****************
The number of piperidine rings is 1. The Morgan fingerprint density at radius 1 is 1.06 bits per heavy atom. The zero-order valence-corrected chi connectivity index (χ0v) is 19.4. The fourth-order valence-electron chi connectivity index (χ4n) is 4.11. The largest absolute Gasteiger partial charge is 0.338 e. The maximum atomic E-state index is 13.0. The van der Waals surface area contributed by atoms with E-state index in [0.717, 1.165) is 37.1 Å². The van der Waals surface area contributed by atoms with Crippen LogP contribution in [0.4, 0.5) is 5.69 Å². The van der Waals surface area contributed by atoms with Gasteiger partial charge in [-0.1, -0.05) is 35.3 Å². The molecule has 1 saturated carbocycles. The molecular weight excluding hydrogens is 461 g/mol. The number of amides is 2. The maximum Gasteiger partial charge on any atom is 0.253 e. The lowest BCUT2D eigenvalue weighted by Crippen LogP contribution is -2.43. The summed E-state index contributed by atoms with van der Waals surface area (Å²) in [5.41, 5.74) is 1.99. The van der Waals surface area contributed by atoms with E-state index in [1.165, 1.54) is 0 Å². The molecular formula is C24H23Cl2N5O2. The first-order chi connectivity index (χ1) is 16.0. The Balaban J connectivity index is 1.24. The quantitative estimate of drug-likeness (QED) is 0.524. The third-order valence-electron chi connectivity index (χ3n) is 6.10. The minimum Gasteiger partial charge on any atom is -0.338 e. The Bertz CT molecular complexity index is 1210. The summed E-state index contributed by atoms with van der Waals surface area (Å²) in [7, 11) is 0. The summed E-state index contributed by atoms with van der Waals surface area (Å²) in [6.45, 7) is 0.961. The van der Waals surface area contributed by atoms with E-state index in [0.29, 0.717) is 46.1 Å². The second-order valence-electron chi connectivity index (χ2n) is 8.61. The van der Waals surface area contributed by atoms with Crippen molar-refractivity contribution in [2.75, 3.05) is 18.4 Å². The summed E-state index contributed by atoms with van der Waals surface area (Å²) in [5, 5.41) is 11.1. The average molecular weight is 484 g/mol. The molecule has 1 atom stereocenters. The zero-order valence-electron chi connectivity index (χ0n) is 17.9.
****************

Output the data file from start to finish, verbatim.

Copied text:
The number of piperidine rings is 1. The Morgan fingerprint density at radius 1 is 1.06 bits per heavy atom. The zero-order valence-corrected chi connectivity index (χ0v) is 19.4. The fourth-order valence-electron chi connectivity index (χ4n) is 4.11. The largest absolute Gasteiger partial charge is 0.338 e. The maximum atomic E-state index is 13.0. The van der Waals surface area contributed by atoms with E-state index in [0.717, 1.165) is 37.1 Å². The van der Waals surface area contributed by atoms with Crippen LogP contribution in [0.4, 0.5) is 5.69 Å². The van der Waals surface area contributed by atoms with Gasteiger partial charge in [-0.1, -0.05) is 35.3 Å². The molecule has 1 saturated carbocycles. The molecular weight excluding hydrogens is 461 g/mol. The number of amides is 2. The maximum Gasteiger partial charge on any atom is 0.253 e. The lowest BCUT2D eigenvalue weighted by Crippen LogP contribution is -2.43. The summed E-state index contributed by atoms with van der Waals surface area (Å²) in [5.41, 5.74) is 1.99. The van der Waals surface area contributed by atoms with E-state index in [1.165, 1.54) is 0 Å². The molecular formula is C24H23Cl2N5O2. The first-order chi connectivity index (χ1) is 16.0. The Balaban J connectivity index is 1.24. The quantitative estimate of drug-likeness (QED) is 0.524. The third-order valence-electron chi connectivity index (χ3n) is 6.10. The minimum Gasteiger partial charge on any atom is -0.338 e. The Bertz CT molecular complexity index is 1210. The summed E-state index contributed by atoms with van der Waals surface area (Å²) in [7, 11) is 0. The summed E-state index contributed by atoms with van der Waals surface area (Å²) in [6.45, 7) is 0.961. The van der Waals surface area contributed by atoms with E-state index in [0.29, 0.717) is 46.1 Å². The second-order valence-electron chi connectivity index (χ2n) is 8.61. The van der Waals surface area contributed by atoms with Crippen molar-refractivity contribution in [2.75, 3.05) is 18.4 Å². The summed E-state index contributed by atoms with van der Waals surface area (Å²) in [5, 5.41) is 11.1. The average molecular weight is 484 g/mol. The molecule has 1 atom stereocenters. The zero-order valence-electron chi connectivity index (χ0n) is 17.9.